The Rock of Gibraltar, on the northern side of the 13 km straits that separate Europe and Africa at the western end of the Mediterranean Sea was held by Great Britain from 1704, although Spain claims sovereignty. The city of Gibraltar was founded in 1160 by the Moorish leader Abd-al-Mumin. The territory, only 7 sq km in extent, has many military and naval monuments that reflect on the relationship between war and industry. The Royal Navy maintained extensive facilities at Gibraltar from the 18th century until almost the end of the 20th century. The outstanding remains are a hospital built before 1746, an underground drinking water reservoir built during the Napoleonic Wars for which the bricks were brought from England, and a two-storey 60 m x 50 m victualling store of 1807.
Responsibility for historic artefacts rests with the Gibraltar Museum, established in 1930 by the then Governor General Sire Alexander Godley. It occupies Ordnance House, the residence of an army officer which was built above the remains of a Moorish bath house, once used as a stable but now part of the museum displays. Two sections of the museum are of particular relevance to the theme of Industry and War. There is a room illustrating the Great Siege of Gibraltar when it was held by British forces against French and Spanish assault between 1779 and 1783. There is also a large-scale model of the Rock made by officers and men of the Royal Engineers in the mid-1860s, which shows the defences of the Rock as well as the harbour and every detail of life in the city.
The other principal heritage sites are co-ordinated by the Gibraltar Heritage Trust, established in 1989. The ‘City under Siege’ exhibition on Willis Road occupies Willis’s Magazine, one of the first buildings constructed by the British in the early eighteenth century, in which there are graffiti inscribed by soldiers in 1726. It provides further material on the Great Siege. A short distance away on Willis Road is the Military Heritage Centre, located in Prince Caroline’s Battery, built in 1732 and named after the third daughter of King George II. Visitors can see the original artillery installations, as well as developments of 1905 which enabled a 6-inch (152.4 mm) coastal defence gun to be placed on top of the battery. The hoists from that period are still in place. The Centre also includes a memorial to British servicemen who have served in Gibraltar, and a display of the weapons they used from 1783 to the present. Also on Willis Road is the entrance to the Great Siege Tunnels, where visitors can gain some impression of the conditions experienced by soldiers during the siege. There are gun platforms built at that time high on the rock in positions that protected them from enemy fire.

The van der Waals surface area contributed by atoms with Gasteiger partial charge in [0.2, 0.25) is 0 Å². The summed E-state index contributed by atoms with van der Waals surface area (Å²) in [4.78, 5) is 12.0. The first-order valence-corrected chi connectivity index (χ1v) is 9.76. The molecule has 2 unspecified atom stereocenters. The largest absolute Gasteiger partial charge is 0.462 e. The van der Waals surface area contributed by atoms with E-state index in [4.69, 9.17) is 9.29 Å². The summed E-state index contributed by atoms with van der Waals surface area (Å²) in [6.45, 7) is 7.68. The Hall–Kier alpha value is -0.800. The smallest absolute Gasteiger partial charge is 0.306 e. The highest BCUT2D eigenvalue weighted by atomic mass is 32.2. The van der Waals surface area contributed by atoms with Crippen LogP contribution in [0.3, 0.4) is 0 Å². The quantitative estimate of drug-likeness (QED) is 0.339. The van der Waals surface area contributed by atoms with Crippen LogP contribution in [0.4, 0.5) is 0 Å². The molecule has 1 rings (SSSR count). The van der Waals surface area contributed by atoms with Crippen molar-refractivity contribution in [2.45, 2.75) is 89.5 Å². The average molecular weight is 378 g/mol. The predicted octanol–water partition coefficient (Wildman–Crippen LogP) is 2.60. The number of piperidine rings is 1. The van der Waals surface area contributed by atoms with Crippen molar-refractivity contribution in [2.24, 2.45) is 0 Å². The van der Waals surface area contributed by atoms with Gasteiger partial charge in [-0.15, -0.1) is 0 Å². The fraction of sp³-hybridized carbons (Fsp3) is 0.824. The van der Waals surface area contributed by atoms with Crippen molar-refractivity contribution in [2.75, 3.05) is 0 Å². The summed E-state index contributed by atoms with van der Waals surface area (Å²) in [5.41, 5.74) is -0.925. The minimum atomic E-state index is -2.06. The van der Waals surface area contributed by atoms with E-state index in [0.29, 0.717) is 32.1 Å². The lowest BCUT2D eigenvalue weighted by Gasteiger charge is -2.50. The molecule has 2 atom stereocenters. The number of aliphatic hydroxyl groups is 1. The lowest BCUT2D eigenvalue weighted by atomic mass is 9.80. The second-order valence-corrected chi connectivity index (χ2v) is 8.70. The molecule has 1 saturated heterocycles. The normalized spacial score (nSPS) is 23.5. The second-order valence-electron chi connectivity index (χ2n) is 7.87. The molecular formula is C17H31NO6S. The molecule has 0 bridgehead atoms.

The Heritage Trust also preserves the 100 ton Gun at the Napier of Magdala Battery , a coastal defence weapon supplied in 1870 by Sir W G Armstrong’s works at Elswick, Newcastle-upon-Tyne. It has a barrel 9.953 m long, of 450 mm bore which could penetrate steel 530 mm thick at a range of 1800m. This was a muzzle loading weapon, with a loading system worked by steam power and hydraulic transmission, and manned by a crew of 35. Parson’s Lodge, also maintained by the Heritage Trust is another battery based in tunnels in the in the limestone, used by British forces from the early 18th century until 1956. It includes monuments of 20th century warfare including searchlight bases.